said she often designs her bills so that they have a measure
of shock value in order to engage the legislators, such as her
bill to outlaw strip-searching of children by DSS. She also
designs them very specifically so that DSS cannot argue
against them without making themselves look very foolish and
culpable. For example, she has a bill, which would force DSS
to give a pamphlet to foster kids outlining their rights while
in foster care. “What are they going to do, come to the
hearing and say, ‘No. I don’t want them to have
also tries to get her bills before different committees and
therefore a different set of legislators.
concluded her remarks by saying that parents should join a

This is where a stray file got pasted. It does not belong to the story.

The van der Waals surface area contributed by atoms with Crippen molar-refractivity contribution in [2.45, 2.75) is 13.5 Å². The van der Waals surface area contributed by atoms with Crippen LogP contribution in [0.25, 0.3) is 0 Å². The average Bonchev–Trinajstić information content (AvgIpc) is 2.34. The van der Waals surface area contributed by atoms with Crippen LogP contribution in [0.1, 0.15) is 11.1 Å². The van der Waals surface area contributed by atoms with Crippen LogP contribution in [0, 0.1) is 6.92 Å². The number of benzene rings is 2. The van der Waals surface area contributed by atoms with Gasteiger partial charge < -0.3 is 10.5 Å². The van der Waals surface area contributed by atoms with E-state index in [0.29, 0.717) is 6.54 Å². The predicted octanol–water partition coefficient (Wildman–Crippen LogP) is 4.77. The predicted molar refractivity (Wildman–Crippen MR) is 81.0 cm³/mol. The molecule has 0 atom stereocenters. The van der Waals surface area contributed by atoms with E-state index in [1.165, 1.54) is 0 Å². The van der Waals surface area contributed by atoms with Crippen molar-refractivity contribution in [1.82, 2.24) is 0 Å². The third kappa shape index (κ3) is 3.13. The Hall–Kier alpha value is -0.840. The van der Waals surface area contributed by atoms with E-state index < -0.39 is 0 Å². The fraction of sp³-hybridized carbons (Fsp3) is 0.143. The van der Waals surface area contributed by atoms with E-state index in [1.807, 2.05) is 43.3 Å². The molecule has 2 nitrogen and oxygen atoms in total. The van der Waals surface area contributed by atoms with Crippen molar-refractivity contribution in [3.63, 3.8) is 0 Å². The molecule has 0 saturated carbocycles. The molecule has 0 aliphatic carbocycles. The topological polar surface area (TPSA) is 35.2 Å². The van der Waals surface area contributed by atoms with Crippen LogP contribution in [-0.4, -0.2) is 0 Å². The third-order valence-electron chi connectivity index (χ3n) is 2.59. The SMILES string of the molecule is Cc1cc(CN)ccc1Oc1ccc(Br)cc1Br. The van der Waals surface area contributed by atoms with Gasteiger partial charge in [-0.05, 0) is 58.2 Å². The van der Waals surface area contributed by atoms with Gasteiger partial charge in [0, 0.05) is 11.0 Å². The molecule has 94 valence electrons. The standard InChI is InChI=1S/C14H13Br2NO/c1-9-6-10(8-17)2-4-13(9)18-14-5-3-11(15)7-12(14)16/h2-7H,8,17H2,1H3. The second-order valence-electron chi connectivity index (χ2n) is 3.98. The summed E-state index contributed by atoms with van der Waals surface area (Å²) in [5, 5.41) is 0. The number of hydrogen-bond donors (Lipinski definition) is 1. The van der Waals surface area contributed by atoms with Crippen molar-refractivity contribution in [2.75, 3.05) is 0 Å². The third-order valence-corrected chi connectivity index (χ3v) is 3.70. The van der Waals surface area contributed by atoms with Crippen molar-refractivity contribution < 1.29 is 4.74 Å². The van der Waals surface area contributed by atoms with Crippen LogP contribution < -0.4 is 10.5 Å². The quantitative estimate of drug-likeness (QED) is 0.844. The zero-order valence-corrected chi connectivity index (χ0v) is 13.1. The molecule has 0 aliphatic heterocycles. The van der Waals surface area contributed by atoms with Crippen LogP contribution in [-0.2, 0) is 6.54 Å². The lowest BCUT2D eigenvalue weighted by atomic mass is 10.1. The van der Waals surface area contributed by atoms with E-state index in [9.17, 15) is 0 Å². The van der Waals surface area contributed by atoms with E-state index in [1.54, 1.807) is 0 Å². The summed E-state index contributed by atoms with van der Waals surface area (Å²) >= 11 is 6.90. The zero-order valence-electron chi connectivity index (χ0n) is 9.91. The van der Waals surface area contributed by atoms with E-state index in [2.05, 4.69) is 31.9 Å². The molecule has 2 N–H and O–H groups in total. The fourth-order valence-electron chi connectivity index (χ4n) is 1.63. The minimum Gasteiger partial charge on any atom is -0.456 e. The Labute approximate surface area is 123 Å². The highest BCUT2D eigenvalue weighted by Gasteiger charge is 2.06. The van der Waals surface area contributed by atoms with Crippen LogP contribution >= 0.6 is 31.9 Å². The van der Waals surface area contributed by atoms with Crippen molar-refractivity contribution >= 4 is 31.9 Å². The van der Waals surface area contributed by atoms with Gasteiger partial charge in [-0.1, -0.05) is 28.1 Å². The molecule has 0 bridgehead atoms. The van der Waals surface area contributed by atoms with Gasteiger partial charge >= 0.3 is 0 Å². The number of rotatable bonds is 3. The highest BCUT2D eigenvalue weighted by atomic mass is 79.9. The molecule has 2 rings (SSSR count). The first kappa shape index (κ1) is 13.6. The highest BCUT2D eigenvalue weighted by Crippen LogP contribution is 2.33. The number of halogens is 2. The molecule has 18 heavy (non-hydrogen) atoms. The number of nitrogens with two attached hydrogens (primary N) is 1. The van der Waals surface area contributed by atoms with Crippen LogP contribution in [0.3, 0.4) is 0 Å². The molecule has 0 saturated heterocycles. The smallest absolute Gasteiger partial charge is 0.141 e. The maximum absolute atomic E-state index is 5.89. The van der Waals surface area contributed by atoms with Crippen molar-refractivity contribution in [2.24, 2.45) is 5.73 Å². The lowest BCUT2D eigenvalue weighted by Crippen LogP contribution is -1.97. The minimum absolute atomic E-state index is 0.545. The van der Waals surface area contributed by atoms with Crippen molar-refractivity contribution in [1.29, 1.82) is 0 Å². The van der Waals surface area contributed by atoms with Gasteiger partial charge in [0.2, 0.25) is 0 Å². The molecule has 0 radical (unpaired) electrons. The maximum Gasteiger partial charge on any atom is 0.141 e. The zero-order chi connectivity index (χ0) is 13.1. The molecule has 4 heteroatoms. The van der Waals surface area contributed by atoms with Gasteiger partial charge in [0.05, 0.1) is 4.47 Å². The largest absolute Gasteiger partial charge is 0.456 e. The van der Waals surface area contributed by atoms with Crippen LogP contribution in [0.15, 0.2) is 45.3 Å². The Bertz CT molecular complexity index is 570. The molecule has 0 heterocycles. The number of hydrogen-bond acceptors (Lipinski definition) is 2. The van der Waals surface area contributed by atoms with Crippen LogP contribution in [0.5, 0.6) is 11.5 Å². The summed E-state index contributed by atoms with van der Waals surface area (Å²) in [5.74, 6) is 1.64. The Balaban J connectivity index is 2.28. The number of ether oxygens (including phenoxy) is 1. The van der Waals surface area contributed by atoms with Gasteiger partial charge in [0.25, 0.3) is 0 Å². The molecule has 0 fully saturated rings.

group with name recognition such as Justice for Families or
Victims of Child Abuse Laws rather than go it alone, because
it takes the sight of a lot of angry people to put fear into
legislators. She said there is still work to be done in
gaining a national identity and name recognition.
Chester Darling Has a Heavy Heart
come to this meeting with a heavy heart,” said Attorney
Chester Darling, who heads up a charitable law firm called
“Citizens for the Preservation of Constitutional Rights.”
despair of the whole system. I think it is totally corrupt,”
said Darling of DSS. “The ‘Fair Hearings’ aren’t fair.
The personnel in the DSS are corrupt beyond belief. Not
necessarily financially corrupt but corrupt in the traditional
sense of the word. They have absolute power that they abuse
without any hesitation. They conduct house invasions. They
accuse people without hesitation of terrible crimes, and